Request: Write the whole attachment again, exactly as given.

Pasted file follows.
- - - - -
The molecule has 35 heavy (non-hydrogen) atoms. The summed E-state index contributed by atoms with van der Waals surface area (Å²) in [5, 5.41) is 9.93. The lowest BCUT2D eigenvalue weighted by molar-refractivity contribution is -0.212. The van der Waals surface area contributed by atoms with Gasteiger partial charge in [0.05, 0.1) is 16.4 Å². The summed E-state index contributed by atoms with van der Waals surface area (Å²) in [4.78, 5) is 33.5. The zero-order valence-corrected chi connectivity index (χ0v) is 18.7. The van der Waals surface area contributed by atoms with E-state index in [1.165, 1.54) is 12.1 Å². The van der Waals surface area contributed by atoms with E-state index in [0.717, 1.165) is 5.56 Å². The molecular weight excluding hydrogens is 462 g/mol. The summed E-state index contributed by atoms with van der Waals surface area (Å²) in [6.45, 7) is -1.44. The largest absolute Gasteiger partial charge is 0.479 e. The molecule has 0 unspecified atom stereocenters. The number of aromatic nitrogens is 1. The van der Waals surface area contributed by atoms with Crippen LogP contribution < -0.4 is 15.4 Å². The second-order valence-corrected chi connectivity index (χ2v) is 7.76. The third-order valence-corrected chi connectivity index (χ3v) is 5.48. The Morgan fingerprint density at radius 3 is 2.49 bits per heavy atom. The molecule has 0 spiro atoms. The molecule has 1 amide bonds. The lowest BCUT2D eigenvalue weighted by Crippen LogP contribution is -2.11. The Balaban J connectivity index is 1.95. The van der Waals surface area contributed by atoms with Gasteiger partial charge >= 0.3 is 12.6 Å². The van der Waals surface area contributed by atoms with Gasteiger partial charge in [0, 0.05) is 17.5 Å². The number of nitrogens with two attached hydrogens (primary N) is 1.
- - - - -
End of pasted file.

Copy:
The molecule has 35 heavy (non-hydrogen) atoms. The summed E-state index contributed by atoms with van der Waals surface area (Å²) in [5, 5.41) is 9.93. The lowest BCUT2D eigenvalue weighted by molar-refractivity contribution is -0.212. The van der Waals surface area contributed by atoms with Gasteiger partial charge in [0.05, 0.1) is 16.4 Å². The summed E-state index contributed by atoms with van der Waals surface area (Å²) in [4.78, 5) is 33.5. The zero-order valence-corrected chi connectivity index (χ0v) is 18.7. The van der Waals surface area contributed by atoms with E-state index in [1.165, 1.54) is 12.1 Å². The van der Waals surface area contributed by atoms with E-state index in [0.717, 1.165) is 5.56 Å². The molecular weight excluding hydrogens is 462 g/mol. The summed E-state index contributed by atoms with van der Waals surface area (Å²) in [6.45, 7) is -1.44. The largest absolute Gasteiger partial charge is 0.479 e. The molecule has 0 unspecified atom stereocenters. The number of aromatic nitrogens is 1. The van der Waals surface area contributed by atoms with Crippen LogP contribution < -0.4 is 15.4 Å². The second-order valence-corrected chi connectivity index (χ2v) is 7.76. The third-order valence-corrected chi connectivity index (χ3v) is 5.48. The Morgan fingerprint density at radius 3 is 2.49 bits per heavy atom. The molecule has 0 spiro atoms. The molecule has 1 amide bonds. The lowest BCUT2D eigenvalue weighted by Crippen LogP contribution is -2.11. The Balaban J connectivity index is 1.95. The van der Waals surface area contributed by atoms with Gasteiger partial charge >= 0.3 is 12.6 Å². The van der Waals surface area contributed by atoms with Gasteiger partial charge in [0, 0.05) is 17.5 Å². The number of nitrogens with two attached hydrogens (primary N) is 1.